CAMPAIGNERS are stepping up their fight to halt a project by the Environment Agency that they fear could lead to regular repeats of the flood chaos seen earlier this winter.
In November the River Clyst burst its banks and flooded roads around Topsham. It led to main routes from East Devon into Exeter being cut off for several hours.
The Environment Agency (EA) said the floods were a result of "exceptionally heavy" rainfall. Yet those opposed to the plans fear it could happen up to 10 times a year, should the proposed Lower Clyst Project go ahead.
The project involves removing maintenance of the river banks, which happened in 2010, with the intent they will breach and flood all the flat land between Topsham and Clyst St Mary on high tide. The aim is to create a habitat for birds.
Yet Nigel Cheffers-Heard, of the Bridge Inn in Topsham, said the decision was being made with little or no regard to the residents and businesses in the area.
Mr Cheffers-Heard, who runs the Save the Clyst Facebook page, said: "The flooding of the road from Clyst St Mary to Topsham flats late last year cut off one of only two roads into Exeter from East Devon and serves 8,000 cars a day. It is also crucial to the economy of Topsham.
"By the EA's own admission unless this road is protected in some way this could happen quite frequently, maybe eight to 10 times a year, if they went ahead with this scheme unless a huge amount of money is spent on protecting the road. There are no plans to do this.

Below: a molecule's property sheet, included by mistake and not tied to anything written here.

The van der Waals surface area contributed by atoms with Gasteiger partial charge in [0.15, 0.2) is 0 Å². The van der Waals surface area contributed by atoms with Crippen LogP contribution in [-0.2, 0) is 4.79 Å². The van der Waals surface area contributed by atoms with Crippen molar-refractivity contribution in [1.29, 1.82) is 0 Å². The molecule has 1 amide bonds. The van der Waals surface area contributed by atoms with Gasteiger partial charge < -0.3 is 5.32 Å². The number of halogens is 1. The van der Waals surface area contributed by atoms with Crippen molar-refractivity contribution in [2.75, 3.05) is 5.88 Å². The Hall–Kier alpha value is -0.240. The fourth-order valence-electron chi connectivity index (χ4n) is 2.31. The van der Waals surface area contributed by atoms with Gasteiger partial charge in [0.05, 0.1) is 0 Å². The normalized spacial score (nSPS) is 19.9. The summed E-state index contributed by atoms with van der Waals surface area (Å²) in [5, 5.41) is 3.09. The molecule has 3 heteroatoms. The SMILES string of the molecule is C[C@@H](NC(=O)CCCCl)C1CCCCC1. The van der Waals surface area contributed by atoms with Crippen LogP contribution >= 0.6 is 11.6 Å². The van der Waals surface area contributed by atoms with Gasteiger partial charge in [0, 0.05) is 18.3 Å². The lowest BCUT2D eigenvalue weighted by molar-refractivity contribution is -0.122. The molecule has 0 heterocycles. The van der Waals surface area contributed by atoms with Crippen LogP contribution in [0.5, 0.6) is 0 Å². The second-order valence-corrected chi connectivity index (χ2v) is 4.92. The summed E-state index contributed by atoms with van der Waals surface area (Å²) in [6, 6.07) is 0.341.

"We understand we have got to look to the future, but we are suffering right now from the lack of maintenance in the waterway up the stream by Clyst St Mary that they stopped dredging 25 years ago. The water cannot flow fast enough and it overtops the river banks. We believe that if you dredge this more you will solve the problem – the EA don't agree."
Mr Cheffers-Heard said the campaign started with concerns from the landowners in the River Clyst valley, but now includes a growing number of Topsham businesses. It would also have a big impact on East Devon commuters.
An EA spokesman said: "The flooding in the Clyst Valley and across the region in recent months was due to high river flows following exceptionally heavy rainfall. It followed one of the wettest summers on record. It was these high river flows that caused the road to flood as opposed to a deliberate land management and habitat creation policy on the part of the agency.
"It is likely the road could flood again if we experience similar rainfall patterns and river flows in the future. The existing defences have not been modified and I can confirm the agency will continue to protect people and their houses from flooding."